Thursday, March 12, 2015

America’s Kingly Constitution

In January the Heritage Foundation released its annual Index of Economic Freedom. The ranking did not reflect well upon the U.S. government: “The land of the free” once again found itself well down the list in terms of the most basic liberty, the right to earn a living. As Heritage explains, “Policies that promote freedom, whether through improvements in the rule of law, the promotion of competition and openness, or suitable restraints on the size and economic reach of government, turn out in practice to advance practical solutions to a wide range of economic and social challenges.” On the other hand, policies that don’t, don’t.

One might think that freer societies would also suffer from various social pathologies: in the absence of government interventions, surely the poor would suffer and minorities would lag. Yet the 11 countries above the U.S.A on the list include such notably prosperous ones as Switzerland, Canada, New Zealand, and Australia—none of which has the aforementioned pathologies in notably greater abundance than does America.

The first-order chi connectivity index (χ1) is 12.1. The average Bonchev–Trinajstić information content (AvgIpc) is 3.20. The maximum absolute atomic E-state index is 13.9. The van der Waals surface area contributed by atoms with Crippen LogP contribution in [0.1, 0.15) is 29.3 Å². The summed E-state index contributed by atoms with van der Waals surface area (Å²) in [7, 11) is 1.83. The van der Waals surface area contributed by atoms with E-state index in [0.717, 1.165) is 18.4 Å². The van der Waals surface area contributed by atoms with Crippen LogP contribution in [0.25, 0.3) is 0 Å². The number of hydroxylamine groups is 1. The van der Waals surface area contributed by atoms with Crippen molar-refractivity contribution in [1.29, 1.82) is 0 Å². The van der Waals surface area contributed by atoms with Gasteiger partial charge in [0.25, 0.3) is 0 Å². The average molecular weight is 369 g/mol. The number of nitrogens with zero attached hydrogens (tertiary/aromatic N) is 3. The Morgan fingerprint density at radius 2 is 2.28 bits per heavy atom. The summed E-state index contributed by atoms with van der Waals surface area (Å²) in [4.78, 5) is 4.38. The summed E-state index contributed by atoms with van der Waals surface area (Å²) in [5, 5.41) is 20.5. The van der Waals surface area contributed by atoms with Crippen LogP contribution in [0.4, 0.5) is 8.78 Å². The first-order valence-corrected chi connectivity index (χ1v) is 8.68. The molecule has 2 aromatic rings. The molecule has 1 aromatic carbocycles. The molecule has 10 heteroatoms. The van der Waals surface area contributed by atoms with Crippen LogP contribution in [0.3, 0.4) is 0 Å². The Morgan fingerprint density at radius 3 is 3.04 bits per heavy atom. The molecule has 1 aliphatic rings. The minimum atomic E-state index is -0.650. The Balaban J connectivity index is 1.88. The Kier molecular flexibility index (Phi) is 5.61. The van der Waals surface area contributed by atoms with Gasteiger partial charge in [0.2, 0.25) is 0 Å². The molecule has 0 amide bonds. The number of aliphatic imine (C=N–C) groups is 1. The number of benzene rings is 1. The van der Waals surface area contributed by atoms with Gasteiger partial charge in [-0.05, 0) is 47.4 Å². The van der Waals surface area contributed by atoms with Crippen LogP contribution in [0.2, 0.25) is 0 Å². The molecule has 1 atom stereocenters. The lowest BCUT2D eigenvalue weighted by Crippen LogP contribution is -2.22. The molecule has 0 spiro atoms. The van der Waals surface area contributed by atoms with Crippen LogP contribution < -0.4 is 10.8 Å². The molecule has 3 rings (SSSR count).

In short, freedom works. So why doesn’t the U.S. have more of it?

Comes George Mason School of Law’s F.H. Buckley with an answer: the United States Constitution. The federal charter, he argues in his bracing new book, is the main reason that America is notably less free than the other chief Anglophone former colonies of Britain. It is also the reason, he explains at length, why the trends all point not toward American convergence with freer countries but toward assimilation of the U.S. to the condition of other countries with presidential rather than parliamentary governments.

One might have thought that someone would write such a study sooner. After all, the obvious distinction between the American model of government and the ones further up the Heritage list—as well as other lists ranking governments by various measures of freedom—is that America’s federal Constitution established a presidential government, while freer countries tend to have parliamentary systems. To my knowledge, however, none did.

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